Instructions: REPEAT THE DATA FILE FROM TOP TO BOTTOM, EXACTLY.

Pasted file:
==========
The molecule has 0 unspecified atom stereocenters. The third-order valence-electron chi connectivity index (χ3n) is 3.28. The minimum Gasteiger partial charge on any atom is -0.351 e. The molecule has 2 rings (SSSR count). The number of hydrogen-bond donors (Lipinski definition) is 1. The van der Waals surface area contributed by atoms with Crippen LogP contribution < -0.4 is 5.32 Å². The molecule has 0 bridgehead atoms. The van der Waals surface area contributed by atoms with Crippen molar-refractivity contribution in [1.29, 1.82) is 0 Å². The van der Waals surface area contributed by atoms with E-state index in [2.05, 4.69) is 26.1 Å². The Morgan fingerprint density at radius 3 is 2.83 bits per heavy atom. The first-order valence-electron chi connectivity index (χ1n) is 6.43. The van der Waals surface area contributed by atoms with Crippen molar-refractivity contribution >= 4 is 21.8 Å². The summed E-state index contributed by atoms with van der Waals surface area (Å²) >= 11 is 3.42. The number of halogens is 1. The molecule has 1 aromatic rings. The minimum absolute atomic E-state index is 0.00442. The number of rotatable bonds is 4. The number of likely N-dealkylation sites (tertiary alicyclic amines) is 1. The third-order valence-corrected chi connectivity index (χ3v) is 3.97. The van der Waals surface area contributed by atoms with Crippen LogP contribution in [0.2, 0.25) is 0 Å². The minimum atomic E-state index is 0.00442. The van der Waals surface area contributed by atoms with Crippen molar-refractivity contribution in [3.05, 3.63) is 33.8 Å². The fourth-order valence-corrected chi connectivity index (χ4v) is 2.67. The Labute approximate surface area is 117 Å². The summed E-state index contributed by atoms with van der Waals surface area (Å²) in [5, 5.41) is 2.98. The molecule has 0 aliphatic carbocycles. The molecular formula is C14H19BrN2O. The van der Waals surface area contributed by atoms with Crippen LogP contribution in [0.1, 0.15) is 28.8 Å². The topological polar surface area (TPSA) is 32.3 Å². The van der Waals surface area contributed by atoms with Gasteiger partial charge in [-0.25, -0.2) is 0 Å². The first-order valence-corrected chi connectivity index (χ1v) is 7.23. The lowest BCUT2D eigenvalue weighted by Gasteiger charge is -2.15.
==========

The molecule has 0 unspecified atom stereocenters. The third-order valence-electron chi connectivity index (χ3n) is 3.28. The minimum Gasteiger partial charge on any atom is -0.351 e. The molecule has 2 rings (SSSR count). The number of hydrogen-bond donors (Lipinski definition) is 1. The van der Waals surface area contributed by atoms with Crippen LogP contribution < -0.4 is 5.32 Å². The molecule has 0 bridgehead atoms. The van der Waals surface area contributed by atoms with Crippen molar-refractivity contribution in [1.29, 1.82) is 0 Å². The van der Waals surface area contributed by atoms with E-state index in [2.05, 4.69) is 26.1 Å². The Morgan fingerprint density at radius 3 is 2.83 bits per heavy atom. The first-order valence-electron chi connectivity index (χ1n) is 6.43. The van der Waals surface area contributed by atoms with Crippen molar-refractivity contribution >= 4 is 21.8 Å². The summed E-state index contributed by atoms with van der Waals surface area (Å²) >= 11 is 3.42. The number of halogens is 1. The molecule has 1 aromatic rings. The minimum absolute atomic E-state index is 0.00442. The number of rotatable bonds is 4. The number of likely N-dealkylation sites (tertiary alicyclic amines) is 1. The third-order valence-corrected chi connectivity index (χ3v) is 3.97. The van der Waals surface area contributed by atoms with Crippen LogP contribution in [0.2, 0.25) is 0 Å². The minimum atomic E-state index is 0.00442. The van der Waals surface area contributed by atoms with Crippen molar-refractivity contribution in [3.05, 3.63) is 33.8 Å². The fourth-order valence-corrected chi connectivity index (χ4v) is 2.67. The Labute approximate surface area is 117 Å². The summed E-state index contributed by atoms with van der Waals surface area (Å²) in [5, 5.41) is 2.98. The molecule has 0 aliphatic carbocycles. The molecular formula is C14H19BrN2O. The van der Waals surface area contributed by atoms with Crippen LogP contribution in [0.1, 0.15) is 28.8 Å². The topological polar surface area (TPSA) is 32.3 Å². The van der Waals surface area contributed by atoms with Gasteiger partial charge in [-0.25, -0.2) is 0 Å². The first-order valence-corrected chi connectivity index (χ1v) is 7.23. The lowest BCUT2D eigenvalue weighted by Gasteiger charge is -2.15.